So how to change the mind of policy makers about pastoralists? Well, the only way to do this is to demonstrate and make visible the enormous contributions pastoralists make in terms of food security, biodiversity conservation, and – at least in South Asia – organic fertilizer production. Scientific papers have made a stab at depicting this in numbers, but which policy maker reads them? I believe the most effective way of all is if pastoralist groups or communities  themselves record and document what they do for humanity by making use of a tool called Biocultural Community Protocol. Community Protocols are a legal instrument under the  Nagoya Protocol on Access and Benefit-Sharing to the Convention on Biological Diversity, a legal framework that practically all governments of the world are a party to. The Nagoya Protocol  commits countries to support communities  to develop protocols in which they state under which conditions they would grant access to their genetic resources and traditional knowledge. Now, such “access” can only be provided if these genetic resources (i.e. livestock breeds) and associated knowledge still exist – and without pastoralists managing them in-situ, they certainly will disappear. Ergo, this is the credo of my organization, the League for Pastoral Peoples and Endogenous Livestock Development (LPP) , Community Protocols are a means for pastoralists to firstly describe the resources they manage and secondly to stae te conditions under which they are able and willing to continue this important role for humanity.

Already, more than a dozen of pastoralist communities have developed BCPs, most of them in India, but also in Pakistan, in Kenya, and soon to come in Niger and in Argentina.  The more BCPs, the more powerful and difficult to ignore they will become. In September, LPP is organizing a workshop to streamline the metod and process of BCPs, while in late September the Woodaabe of Niger will embark on developing their BCP, using innovative mobile technology. One of these days, governments, international organizations and livestock scientists will listen!

Developing a Biocultural Community Protocol is a community-led process. It provides pastoralists to claim their rights and gives governments the opportunity to the value of their pastoralists.

Somalis, droughts, and women power: Impressions from Kenya’s thriving camel sector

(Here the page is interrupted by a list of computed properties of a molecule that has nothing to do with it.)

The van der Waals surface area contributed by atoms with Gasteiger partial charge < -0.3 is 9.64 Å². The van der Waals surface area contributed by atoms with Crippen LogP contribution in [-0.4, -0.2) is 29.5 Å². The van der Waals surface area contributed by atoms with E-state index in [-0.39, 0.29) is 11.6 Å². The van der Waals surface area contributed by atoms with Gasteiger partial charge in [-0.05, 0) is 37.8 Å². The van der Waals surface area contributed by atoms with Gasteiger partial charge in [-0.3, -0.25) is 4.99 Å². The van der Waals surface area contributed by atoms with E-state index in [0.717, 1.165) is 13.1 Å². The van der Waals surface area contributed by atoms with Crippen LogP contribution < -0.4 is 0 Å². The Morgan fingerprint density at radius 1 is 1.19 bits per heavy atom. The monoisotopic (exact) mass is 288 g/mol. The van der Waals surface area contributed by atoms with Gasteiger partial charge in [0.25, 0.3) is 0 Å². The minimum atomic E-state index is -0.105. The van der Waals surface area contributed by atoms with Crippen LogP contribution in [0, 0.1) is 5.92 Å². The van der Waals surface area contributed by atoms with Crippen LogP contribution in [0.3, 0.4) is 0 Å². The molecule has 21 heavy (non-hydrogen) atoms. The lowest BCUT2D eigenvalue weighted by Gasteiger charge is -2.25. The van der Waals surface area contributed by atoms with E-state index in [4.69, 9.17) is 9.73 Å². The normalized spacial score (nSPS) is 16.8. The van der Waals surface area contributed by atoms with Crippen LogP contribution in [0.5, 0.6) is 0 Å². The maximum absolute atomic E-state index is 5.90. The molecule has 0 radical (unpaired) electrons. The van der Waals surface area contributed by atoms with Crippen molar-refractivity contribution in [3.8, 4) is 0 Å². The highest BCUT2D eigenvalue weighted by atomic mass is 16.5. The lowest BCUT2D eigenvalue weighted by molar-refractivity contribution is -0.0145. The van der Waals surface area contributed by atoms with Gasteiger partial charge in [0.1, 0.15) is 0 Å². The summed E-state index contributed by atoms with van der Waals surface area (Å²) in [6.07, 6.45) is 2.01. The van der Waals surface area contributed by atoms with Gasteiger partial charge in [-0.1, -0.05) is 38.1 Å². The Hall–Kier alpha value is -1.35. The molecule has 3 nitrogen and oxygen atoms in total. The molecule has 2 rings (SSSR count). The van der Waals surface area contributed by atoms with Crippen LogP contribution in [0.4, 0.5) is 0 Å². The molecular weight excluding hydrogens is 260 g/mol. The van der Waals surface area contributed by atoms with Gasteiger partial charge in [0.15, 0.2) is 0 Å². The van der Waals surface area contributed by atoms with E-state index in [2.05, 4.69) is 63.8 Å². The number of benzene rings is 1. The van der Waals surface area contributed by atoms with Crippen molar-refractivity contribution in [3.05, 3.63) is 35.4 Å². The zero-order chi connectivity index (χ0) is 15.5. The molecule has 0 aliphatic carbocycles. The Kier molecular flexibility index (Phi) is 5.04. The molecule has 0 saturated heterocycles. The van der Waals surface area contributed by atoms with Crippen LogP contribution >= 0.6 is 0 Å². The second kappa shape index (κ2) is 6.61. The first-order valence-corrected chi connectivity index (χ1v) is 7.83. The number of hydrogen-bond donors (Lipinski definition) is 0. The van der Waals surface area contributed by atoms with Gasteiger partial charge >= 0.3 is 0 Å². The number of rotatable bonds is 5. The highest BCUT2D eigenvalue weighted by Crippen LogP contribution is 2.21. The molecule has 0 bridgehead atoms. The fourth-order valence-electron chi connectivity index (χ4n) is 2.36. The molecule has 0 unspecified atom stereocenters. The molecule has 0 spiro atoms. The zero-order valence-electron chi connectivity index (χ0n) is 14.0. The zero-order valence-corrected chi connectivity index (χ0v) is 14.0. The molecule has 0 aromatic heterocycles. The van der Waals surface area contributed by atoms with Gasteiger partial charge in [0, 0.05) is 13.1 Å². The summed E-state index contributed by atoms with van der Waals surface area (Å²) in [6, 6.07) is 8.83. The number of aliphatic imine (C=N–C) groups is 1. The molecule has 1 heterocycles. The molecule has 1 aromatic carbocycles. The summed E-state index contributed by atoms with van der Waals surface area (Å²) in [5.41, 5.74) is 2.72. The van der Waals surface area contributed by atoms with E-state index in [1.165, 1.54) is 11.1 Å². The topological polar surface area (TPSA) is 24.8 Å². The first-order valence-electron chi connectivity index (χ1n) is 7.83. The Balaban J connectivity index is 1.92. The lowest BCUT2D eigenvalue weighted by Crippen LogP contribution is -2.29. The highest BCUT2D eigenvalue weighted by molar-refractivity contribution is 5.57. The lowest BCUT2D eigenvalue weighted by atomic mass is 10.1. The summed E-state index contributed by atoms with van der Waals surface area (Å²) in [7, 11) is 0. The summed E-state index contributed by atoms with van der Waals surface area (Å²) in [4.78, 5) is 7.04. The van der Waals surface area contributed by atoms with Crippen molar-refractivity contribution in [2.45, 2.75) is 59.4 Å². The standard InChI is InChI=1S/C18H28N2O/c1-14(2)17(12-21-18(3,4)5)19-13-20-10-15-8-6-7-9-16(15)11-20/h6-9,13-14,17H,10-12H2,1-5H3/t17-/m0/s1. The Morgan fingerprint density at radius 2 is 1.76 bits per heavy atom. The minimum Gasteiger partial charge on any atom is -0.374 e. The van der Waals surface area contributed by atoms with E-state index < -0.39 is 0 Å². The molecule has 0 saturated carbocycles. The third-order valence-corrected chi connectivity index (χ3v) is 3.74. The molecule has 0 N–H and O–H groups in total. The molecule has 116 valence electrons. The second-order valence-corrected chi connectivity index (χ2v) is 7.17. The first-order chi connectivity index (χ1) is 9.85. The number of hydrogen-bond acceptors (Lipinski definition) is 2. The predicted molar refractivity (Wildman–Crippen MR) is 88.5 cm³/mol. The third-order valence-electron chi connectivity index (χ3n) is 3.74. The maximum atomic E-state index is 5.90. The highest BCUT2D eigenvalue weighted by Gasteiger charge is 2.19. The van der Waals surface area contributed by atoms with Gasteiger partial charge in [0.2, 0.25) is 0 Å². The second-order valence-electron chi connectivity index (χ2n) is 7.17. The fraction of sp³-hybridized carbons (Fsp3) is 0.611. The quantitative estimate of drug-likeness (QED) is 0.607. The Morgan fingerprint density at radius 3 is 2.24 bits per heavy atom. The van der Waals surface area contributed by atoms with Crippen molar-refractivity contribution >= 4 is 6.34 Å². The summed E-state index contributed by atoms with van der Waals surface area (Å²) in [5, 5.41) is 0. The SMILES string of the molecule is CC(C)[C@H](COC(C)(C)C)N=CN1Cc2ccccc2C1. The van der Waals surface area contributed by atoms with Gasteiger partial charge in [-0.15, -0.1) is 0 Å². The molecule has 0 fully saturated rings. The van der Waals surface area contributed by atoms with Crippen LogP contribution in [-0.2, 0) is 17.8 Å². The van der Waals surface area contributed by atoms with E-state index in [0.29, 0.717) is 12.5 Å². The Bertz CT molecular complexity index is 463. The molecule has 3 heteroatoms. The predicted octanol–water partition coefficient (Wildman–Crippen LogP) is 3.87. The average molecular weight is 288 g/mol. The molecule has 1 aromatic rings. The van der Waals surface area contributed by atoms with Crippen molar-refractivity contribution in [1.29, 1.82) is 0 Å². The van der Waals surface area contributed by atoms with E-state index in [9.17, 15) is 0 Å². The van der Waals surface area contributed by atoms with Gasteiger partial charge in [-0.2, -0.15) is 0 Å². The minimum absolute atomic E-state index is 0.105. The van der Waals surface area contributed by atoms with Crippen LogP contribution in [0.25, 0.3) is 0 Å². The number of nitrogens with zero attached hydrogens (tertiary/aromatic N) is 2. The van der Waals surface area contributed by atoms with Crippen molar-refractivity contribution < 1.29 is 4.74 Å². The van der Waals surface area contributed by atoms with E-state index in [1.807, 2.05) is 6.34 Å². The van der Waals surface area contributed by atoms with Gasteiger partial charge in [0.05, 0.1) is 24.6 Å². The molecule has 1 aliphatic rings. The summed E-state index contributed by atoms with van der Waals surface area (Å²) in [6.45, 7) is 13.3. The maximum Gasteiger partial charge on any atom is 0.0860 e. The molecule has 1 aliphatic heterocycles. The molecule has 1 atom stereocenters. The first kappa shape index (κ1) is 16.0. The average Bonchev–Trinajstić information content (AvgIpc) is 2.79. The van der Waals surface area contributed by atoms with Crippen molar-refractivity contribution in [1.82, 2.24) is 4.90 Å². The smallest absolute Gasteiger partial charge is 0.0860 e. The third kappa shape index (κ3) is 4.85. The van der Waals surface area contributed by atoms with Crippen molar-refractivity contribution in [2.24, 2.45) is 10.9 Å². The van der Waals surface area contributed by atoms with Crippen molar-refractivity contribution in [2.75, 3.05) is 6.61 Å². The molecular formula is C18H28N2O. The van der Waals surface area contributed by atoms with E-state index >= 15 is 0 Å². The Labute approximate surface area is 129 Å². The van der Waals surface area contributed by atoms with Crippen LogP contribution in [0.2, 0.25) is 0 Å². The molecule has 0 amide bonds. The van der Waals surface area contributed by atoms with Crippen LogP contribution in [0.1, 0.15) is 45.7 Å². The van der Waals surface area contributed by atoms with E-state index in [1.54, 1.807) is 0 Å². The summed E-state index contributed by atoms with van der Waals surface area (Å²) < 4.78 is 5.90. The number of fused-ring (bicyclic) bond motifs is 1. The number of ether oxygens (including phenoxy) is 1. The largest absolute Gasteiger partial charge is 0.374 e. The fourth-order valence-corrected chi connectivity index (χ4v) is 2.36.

Not suffering from the current drought: Camels in perfect hump near Isiolo
Not suffering from the current drought: Camels in perfect hump near Isiolo

Kenya’s camel population has been sky-rocketing in recent decades – from less than one million around the turn of the millennium to an estimated 3.1 million currently. So what’s the secret? Why does the Kenyan situation differ from that in India where camel numbers continue to plummet  – despite protection as state animal of Rajasthan and the rescue efforts of animal welfare people?  My partner in camel affairs, Hanwant Singh Rathore, director of Indian camel support organization LPPS, and I travelled to Kenya to find out.

We had the good fortune of being hosted by Anne Bruntse, a Danish agronomist who has been residing in Kenya since 34 years, and is a pioneer in camel cheese making.  (Her feta, halloumi, and cream cheeses made from the milk of the Kumbhalgarh camels were a hit with Delhiwalas and connoisseurs during the Living Lightly exhibition about pastoralists in India last year). Anne lives on a farm in Gilgil in the Rift Valley and for many years was running a cow dairy and cheese making unit before taking a scientific approach to camel cheese making with a camel-specific rennet invented by the Danish company Chr. Hansen.

Our first port of call was the Anolei women’s cooperative in Isiolo, a crowded town of mostly Somali residents, about 235 km north of Nairobi.

Anolei women cooperative run by Somali women in Isiolo
Anolei women cooperative run by Somali women in Isiolo